“Bodily slavery is a crime against humanity. Humanity is itself at stake here”.
–Arvind Singh Dhaliwal
Sex and labor trafficking of women is a complicated and impenetrable phenomenon with many exhilarating forces in this desperate economic society which demands women employment more severely than men. This urge of employment turns out as a beguile for women when they seek assistance to obtain such employment. The vulnerable circumstances in the lives of such women turns into a remunerative occasion for the traffickers who prey on these kind of fortuity so that they may lure these women into crime networks through deceit and false promises of decent working conditions and fair pay. The main Crime Network which these women and girls are kidnapped, sold, and coerced globally is for the purposes of sexual or commercial exploitation so that to stow them into the evil business of ‘prostitution’ which is most common fuel for trafficking of women today. Besides this women sold into prostitution are often hindered, suppressed and forbidden from using contraceptives such as condoms, and thus making it high-risk for the spread of diseases. Since these women are usually tightly controlled, they also have limited access to any type of health care, and are thus far more likely to suffer from illnesses and malady of all kinds.
Many Women answers job advertisements for positions such as models, actresses, waitresses, and nannies, only to find themselves held against their will and forced into prostitution and sexual slavery. As a result 79% of worldwide trafficking is for sexual exploitation, with an estimated 1.2 million lives involving women and children being bought and sold into sexual slavery every year.
The United Nation General Assembly reiterates its strong condemnation of trafficking in persons, especially women and children, which constitutes a serious crime and a grave offence to human dignity and physical integrity. Also it urges Member States, and other international, regional and sub regional organizations, as well as civil society, including non-governmental organizations, the private sector and the media, to fully and effectively implement the relevant provisions of the United Nations Global Plan of Action to Combat Trafficking in Persons.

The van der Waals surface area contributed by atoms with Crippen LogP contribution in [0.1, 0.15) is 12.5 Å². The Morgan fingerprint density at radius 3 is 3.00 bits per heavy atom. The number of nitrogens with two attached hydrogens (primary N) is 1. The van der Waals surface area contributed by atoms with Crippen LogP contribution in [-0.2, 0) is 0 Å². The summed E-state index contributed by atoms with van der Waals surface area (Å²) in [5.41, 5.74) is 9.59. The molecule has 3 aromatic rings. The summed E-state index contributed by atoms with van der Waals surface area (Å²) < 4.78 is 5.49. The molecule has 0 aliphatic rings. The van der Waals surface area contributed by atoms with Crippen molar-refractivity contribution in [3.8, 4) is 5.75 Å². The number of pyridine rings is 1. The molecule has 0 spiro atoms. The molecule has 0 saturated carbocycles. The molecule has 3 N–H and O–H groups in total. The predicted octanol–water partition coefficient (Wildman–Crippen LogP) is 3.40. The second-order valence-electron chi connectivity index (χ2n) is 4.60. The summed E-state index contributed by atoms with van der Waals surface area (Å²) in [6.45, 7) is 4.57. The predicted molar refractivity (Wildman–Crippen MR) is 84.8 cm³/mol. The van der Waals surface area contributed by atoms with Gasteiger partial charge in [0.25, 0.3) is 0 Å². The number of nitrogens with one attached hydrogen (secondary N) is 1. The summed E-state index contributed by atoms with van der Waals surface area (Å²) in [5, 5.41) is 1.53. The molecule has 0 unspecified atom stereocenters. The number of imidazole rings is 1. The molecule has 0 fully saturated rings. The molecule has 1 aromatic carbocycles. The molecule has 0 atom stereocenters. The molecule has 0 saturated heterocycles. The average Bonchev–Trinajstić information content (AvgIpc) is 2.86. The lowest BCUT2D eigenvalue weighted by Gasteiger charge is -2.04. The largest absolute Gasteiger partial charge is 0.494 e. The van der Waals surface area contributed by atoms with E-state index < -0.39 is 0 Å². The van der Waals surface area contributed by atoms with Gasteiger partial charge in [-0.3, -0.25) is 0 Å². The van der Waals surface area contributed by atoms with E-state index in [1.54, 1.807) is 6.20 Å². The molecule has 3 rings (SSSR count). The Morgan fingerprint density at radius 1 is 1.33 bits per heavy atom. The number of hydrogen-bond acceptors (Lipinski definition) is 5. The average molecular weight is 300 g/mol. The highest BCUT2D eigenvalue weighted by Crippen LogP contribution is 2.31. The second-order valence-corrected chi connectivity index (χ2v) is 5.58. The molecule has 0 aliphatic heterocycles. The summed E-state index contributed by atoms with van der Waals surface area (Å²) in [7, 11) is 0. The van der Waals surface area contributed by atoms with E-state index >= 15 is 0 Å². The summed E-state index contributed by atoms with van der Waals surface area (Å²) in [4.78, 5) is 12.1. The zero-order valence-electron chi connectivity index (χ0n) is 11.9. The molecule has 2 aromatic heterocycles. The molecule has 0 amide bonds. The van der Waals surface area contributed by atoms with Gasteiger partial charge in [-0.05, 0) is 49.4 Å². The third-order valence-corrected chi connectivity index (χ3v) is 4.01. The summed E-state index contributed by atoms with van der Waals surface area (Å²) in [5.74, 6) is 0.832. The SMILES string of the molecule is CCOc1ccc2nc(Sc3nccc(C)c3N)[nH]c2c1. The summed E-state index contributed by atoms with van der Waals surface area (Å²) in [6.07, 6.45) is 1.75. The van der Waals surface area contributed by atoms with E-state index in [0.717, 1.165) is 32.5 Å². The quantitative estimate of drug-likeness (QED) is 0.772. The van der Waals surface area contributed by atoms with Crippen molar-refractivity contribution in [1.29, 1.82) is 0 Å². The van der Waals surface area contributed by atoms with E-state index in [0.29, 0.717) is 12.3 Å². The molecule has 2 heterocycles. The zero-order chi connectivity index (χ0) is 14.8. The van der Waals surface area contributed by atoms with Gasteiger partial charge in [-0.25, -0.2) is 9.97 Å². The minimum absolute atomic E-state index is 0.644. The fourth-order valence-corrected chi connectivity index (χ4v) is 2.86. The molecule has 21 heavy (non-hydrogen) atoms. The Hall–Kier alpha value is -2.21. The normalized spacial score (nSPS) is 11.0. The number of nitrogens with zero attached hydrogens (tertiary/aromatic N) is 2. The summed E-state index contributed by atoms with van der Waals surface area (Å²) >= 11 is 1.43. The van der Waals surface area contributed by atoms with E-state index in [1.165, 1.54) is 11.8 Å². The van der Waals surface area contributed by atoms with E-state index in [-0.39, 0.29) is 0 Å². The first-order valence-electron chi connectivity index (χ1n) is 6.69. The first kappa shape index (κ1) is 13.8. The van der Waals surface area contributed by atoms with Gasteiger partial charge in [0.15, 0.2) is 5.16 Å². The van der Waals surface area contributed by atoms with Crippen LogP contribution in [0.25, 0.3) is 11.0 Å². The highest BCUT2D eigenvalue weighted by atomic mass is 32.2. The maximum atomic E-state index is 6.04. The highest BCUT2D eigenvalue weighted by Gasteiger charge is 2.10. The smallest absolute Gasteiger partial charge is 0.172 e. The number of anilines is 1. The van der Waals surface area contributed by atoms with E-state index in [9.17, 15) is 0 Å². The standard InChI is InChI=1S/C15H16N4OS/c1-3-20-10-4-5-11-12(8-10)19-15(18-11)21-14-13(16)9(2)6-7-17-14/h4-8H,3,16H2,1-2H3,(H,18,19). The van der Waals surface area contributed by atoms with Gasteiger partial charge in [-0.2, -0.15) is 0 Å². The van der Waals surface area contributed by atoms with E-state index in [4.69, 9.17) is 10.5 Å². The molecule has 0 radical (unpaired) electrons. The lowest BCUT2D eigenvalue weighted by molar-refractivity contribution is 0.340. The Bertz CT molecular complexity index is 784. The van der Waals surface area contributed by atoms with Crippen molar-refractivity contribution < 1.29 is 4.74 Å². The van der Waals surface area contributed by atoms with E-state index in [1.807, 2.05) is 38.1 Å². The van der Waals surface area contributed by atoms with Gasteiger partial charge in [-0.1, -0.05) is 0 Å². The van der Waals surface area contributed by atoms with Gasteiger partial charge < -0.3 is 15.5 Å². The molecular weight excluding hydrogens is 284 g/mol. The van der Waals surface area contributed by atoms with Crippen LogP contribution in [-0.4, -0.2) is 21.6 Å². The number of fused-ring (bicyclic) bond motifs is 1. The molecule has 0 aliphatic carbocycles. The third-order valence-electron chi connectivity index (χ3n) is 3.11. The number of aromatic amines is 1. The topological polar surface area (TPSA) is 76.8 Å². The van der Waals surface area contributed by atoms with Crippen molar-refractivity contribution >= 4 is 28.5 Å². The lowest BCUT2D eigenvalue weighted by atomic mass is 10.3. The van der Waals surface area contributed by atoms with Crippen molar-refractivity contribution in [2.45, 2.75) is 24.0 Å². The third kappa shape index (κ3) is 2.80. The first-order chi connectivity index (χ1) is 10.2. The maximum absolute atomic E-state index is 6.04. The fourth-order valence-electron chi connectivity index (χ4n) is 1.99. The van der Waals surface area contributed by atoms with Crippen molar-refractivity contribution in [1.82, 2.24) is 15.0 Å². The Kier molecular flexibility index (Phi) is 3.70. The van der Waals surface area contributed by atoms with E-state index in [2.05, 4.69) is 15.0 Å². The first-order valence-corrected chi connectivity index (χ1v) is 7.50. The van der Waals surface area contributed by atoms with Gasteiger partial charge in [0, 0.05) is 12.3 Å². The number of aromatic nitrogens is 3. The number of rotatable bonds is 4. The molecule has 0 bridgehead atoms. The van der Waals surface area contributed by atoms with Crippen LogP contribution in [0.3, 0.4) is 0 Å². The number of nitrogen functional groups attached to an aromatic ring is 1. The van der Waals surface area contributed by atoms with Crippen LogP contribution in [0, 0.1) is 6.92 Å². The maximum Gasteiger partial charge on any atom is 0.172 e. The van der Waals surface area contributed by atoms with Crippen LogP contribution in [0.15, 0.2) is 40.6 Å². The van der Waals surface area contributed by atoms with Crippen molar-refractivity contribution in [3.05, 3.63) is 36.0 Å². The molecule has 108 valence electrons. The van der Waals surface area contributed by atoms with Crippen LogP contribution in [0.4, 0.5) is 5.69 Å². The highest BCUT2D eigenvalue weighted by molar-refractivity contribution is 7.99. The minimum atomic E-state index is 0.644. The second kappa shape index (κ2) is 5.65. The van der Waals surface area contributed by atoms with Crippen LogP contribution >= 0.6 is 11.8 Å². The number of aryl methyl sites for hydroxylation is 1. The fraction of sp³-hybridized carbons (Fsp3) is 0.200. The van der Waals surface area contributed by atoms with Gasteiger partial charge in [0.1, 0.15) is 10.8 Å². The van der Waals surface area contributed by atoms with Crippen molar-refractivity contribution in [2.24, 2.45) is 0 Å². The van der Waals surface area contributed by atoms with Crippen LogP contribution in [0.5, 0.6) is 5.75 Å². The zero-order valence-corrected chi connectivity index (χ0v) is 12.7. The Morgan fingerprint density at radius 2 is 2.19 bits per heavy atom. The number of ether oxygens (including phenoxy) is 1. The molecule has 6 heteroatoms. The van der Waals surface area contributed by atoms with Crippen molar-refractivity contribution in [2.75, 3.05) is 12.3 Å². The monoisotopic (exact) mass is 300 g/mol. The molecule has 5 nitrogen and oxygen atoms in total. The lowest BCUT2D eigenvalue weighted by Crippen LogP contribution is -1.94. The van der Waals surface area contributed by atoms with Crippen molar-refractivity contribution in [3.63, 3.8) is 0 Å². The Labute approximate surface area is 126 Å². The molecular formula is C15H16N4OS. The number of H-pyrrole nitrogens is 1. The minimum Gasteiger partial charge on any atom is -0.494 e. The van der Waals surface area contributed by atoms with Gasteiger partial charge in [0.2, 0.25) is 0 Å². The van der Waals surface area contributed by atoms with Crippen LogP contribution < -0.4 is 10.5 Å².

In India the Ministry of Women and Child Development states that more than 19,000 women and children were trafficked in 2016 against 15,448 in 2015 which shows a rise of nearly 25 per cent in the year 2016 as compared to 2015. And in the year 2017 and 2018 the condition has exacerbated as this organized crime hase been flourishing and thriving steadily
.In India the main reason for why women and children are involved in prostitution is because of poverty, unemployment, lack of proper reintegration services, lack of options, stigma and adverse social attitudes, family expectations and pressure.
The two principal Indian laws that address trafficking and prostitution in particular are The Suppression of Immoral Traffic in Women and Girls Act of 1956 (SITA) and The Immoral Traffic (Prevention) Act of 1986, colloquially called PITA. But what to say none of these laws prohibit the prostitution and ironically they forbid the commercialized vice and soliciting which is cited as so close to interdict and forbid the prostitution.
It’s a precarious existence as the avaricious needs of families in remote areas is dragooning them to trade their minor daughters and even wives for certain amount of monetary benefit that panoramically last to fulfill their household requirements for a week or less.
The Indian society and media have put their linch pin on the entertainment sources that “Interests the public” and overlooks what actually is in the “Public Interest” i.e. Human Trafficking.
So at last we the aware and responsible citizens of this great nation can ask ourselves that what better way is there to fulfill our fidelity and obligation of humanity to eradicate and root out this dreadful and Inhuman practice of women and child trafficking?
-Arvind Singh Dhaliwal